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Rabbi Bulka's Weekly Question

How should we respond to aggression and terrorism?

Your interchanging of the terms "aggression" and "terrorism" push me to assuming that you mean aggression to be a mode of behaviour between individuals, and terrorism as aggression on a mass scale. It is with this formulation that I respond to your question.

We have seen the ugly face of aggression erupt in our schools. We may refer to it as bullying, but it boils down to aggressive behaviour. We reject bullying because of the damage it causes, because of the lives it ruins. But it is wrong even if it does no harm. No one has the right to invade the protected space of another person's reality.

We have rightly embraced a zero tolerance approach to bullying, to aggressive and invasive behaviour. On the mass, international scale, we have gone wimpy. Instead of branding terrorism for what it is, we have just about taken that term out of popular parlance.

Terrorists have become insurgents, as if this minimizes the atrocities they have committed. All this is being justified with the argument that one side's traitor is another side's freedom fighter. Pardon me for not getting it. How does blowing up innocents for whatever reason become anything less than a despicable act of terror?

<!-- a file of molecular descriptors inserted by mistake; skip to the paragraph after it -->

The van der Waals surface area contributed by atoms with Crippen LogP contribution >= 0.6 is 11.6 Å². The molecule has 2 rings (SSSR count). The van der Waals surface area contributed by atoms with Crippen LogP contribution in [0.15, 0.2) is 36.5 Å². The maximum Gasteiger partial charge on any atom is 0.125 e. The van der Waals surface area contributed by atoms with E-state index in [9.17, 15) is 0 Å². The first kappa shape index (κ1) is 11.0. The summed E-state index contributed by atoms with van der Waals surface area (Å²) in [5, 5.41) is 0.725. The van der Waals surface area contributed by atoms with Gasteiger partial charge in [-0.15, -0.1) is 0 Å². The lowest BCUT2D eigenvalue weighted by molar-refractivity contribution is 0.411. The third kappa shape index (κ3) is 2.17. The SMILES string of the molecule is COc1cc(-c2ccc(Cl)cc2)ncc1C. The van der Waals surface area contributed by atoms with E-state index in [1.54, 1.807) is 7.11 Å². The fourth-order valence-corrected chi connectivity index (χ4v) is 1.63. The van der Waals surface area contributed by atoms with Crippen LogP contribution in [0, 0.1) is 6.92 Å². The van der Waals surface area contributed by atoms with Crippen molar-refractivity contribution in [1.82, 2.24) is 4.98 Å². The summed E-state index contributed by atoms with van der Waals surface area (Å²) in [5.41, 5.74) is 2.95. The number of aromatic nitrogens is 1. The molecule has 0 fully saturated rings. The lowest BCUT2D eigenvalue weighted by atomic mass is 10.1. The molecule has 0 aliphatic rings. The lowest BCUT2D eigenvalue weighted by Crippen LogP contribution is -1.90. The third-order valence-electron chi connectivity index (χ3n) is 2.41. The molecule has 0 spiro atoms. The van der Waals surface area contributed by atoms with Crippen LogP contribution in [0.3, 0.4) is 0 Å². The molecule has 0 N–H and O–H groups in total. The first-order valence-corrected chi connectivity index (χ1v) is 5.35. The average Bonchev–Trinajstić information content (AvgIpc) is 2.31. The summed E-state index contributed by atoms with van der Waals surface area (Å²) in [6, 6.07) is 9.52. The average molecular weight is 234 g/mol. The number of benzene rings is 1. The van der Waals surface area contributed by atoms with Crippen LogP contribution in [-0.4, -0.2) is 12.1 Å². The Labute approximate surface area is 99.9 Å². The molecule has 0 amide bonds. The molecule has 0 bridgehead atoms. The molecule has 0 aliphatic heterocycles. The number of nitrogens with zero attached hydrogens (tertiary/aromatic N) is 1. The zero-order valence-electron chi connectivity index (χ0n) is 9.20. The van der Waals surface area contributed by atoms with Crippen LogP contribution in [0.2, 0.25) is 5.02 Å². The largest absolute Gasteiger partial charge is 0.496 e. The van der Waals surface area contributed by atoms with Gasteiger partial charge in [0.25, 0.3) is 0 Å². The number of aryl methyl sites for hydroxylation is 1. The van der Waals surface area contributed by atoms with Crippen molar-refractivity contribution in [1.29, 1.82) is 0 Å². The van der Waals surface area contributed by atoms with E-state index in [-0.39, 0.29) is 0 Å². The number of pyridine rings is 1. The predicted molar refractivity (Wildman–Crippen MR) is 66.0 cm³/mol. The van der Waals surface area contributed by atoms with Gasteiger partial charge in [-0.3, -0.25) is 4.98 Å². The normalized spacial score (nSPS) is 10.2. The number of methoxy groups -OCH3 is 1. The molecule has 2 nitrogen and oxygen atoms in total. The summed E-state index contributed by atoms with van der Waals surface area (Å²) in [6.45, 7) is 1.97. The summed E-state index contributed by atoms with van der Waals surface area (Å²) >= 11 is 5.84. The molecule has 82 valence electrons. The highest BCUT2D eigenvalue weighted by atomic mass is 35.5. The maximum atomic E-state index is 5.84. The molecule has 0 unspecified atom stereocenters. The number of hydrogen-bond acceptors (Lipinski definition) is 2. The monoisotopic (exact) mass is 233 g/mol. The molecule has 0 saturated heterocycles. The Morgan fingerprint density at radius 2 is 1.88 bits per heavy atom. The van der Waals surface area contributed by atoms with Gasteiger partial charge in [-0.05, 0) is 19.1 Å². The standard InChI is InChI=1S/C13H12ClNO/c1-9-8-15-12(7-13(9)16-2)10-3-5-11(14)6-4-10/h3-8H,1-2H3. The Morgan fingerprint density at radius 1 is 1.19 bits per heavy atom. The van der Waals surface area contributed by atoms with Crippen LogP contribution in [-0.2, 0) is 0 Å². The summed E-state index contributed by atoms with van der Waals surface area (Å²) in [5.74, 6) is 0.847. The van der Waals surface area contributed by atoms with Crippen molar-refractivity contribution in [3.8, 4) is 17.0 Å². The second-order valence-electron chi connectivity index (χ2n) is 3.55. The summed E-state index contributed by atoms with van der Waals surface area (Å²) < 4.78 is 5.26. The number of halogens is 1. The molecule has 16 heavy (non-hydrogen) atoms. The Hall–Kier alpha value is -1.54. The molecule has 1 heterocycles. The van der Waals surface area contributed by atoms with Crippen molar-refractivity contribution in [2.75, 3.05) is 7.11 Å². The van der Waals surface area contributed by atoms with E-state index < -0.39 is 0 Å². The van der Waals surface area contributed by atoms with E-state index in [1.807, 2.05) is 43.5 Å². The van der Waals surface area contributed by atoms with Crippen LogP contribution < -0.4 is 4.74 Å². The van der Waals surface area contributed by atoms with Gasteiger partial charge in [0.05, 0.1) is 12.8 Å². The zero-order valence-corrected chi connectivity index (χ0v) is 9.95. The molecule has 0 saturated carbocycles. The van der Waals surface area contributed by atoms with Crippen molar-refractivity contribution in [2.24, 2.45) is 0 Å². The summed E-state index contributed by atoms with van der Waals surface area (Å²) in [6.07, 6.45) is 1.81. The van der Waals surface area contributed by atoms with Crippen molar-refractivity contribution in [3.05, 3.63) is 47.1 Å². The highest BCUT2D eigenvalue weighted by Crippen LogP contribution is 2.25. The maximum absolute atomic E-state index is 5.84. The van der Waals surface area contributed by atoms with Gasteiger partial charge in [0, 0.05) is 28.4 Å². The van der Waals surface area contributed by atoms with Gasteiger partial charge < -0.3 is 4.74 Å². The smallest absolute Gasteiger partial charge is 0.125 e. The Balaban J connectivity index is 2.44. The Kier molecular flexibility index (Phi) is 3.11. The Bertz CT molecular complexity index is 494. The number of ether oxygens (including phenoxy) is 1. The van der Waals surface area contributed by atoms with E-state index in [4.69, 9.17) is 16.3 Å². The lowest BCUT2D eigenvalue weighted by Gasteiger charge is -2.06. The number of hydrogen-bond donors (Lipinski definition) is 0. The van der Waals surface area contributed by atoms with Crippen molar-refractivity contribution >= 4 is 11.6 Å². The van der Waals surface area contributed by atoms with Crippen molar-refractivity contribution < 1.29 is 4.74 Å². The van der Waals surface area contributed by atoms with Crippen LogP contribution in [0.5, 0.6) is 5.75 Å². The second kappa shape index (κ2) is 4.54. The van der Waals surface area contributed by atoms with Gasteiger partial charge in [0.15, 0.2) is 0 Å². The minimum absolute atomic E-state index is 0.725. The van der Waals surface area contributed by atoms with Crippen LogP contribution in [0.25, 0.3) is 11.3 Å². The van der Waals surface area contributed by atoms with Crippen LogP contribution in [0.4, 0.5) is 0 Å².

We realize that today's bully can become tomorrow's terrorist, but have somehow failed to accept that today's terrorist was yesterday's bully. The upshot of this is that our failure to condemn terrorism for what it is weakens the moral strength of our fight against today's terrorists-in-waiting.

If for no other reason than for the sake of moral consistency and clarity, we must realize that it is a straight line from aggression to terrorism. Our policies to both aggression and terrorism need to reflect that. Zero tolerance across the board - in thought, in word, in deed.

Originally published in the Ottawa Citizen October 21, 2012

Sun, October 22 2017 2 Cheshvan 5778